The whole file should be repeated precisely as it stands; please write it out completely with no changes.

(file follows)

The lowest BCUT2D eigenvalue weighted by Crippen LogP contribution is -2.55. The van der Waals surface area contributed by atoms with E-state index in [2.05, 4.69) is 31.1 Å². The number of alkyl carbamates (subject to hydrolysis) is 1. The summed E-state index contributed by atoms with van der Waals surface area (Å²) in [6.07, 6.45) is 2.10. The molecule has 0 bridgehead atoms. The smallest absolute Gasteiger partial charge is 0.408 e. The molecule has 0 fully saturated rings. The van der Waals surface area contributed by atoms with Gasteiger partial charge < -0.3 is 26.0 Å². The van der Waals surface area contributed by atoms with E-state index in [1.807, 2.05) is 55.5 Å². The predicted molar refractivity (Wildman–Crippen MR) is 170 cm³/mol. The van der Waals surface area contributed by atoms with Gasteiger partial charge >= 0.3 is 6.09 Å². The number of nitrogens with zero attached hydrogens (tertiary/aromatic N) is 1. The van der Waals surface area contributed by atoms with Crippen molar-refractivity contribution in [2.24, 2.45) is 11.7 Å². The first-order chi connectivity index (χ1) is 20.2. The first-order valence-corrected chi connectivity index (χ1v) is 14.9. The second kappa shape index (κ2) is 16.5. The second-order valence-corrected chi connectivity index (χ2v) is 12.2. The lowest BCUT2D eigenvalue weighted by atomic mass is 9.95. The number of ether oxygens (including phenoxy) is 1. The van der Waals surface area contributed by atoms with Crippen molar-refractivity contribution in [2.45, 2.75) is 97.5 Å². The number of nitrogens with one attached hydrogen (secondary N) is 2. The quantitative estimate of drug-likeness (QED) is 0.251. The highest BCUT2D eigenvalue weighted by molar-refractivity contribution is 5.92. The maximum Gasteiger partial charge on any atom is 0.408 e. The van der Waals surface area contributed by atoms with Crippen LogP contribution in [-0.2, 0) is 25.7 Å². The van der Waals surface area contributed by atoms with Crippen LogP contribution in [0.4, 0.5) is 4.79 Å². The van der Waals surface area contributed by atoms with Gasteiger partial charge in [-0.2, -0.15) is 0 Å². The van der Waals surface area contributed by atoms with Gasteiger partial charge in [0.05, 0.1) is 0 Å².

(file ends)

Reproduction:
The lowest BCUT2D eigenvalue weighted by Crippen LogP contribution is -2.55. The van der Waals surface area contributed by atoms with E-state index in [2.05, 4.69) is 31.1 Å². The number of alkyl carbamates (subject to hydrolysis) is 1. The summed E-state index contributed by atoms with van der Waals surface area (Å²) in [6.07, 6.45) is 2.10. The molecule has 0 bridgehead atoms. The smallest absolute Gasteiger partial charge is 0.408 e. The molecule has 0 fully saturated rings. The van der Waals surface area contributed by atoms with Gasteiger partial charge < -0.3 is 26.0 Å². The van der Waals surface area contributed by atoms with E-state index in [1.807, 2.05) is 55.5 Å². The predicted molar refractivity (Wildman–Crippen MR) is 170 cm³/mol. The van der Waals surface area contributed by atoms with Gasteiger partial charge >= 0.3 is 6.09 Å². The number of nitrogens with zero attached hydrogens (tertiary/aromatic N) is 1. The van der Waals surface area contributed by atoms with Crippen molar-refractivity contribution in [2.24, 2.45) is 11.7 Å². The first-order chi connectivity index (χ1) is 20.2. The first-order valence-corrected chi connectivity index (χ1v) is 14.9. The second kappa shape index (κ2) is 16.5. The second-order valence-corrected chi connectivity index (χ2v) is 12.2. The lowest BCUT2D eigenvalue weighted by atomic mass is 9.95. The number of ether oxygens (including phenoxy) is 1. The van der Waals surface area contributed by atoms with Crippen molar-refractivity contribution in [2.45, 2.75) is 97.5 Å². The number of nitrogens with one attached hydrogen (secondary N) is 2. The quantitative estimate of drug-likeness (QED) is 0.251. The highest BCUT2D eigenvalue weighted by molar-refractivity contribution is 5.92. The maximum Gasteiger partial charge on any atom is 0.408 e. The van der Waals surface area contributed by atoms with Crippen LogP contribution in [-0.2, 0) is 25.7 Å². The van der Waals surface area contributed by atoms with Crippen LogP contribution in [0.4, 0.5) is 4.79 Å². The van der Waals surface area contributed by atoms with Gasteiger partial charge in [-0.2, -0.15) is 0 Å². The van der Waals surface area contributed by atoms with Gasteiger partial charge in [0.05, 0.1) is 0 Å².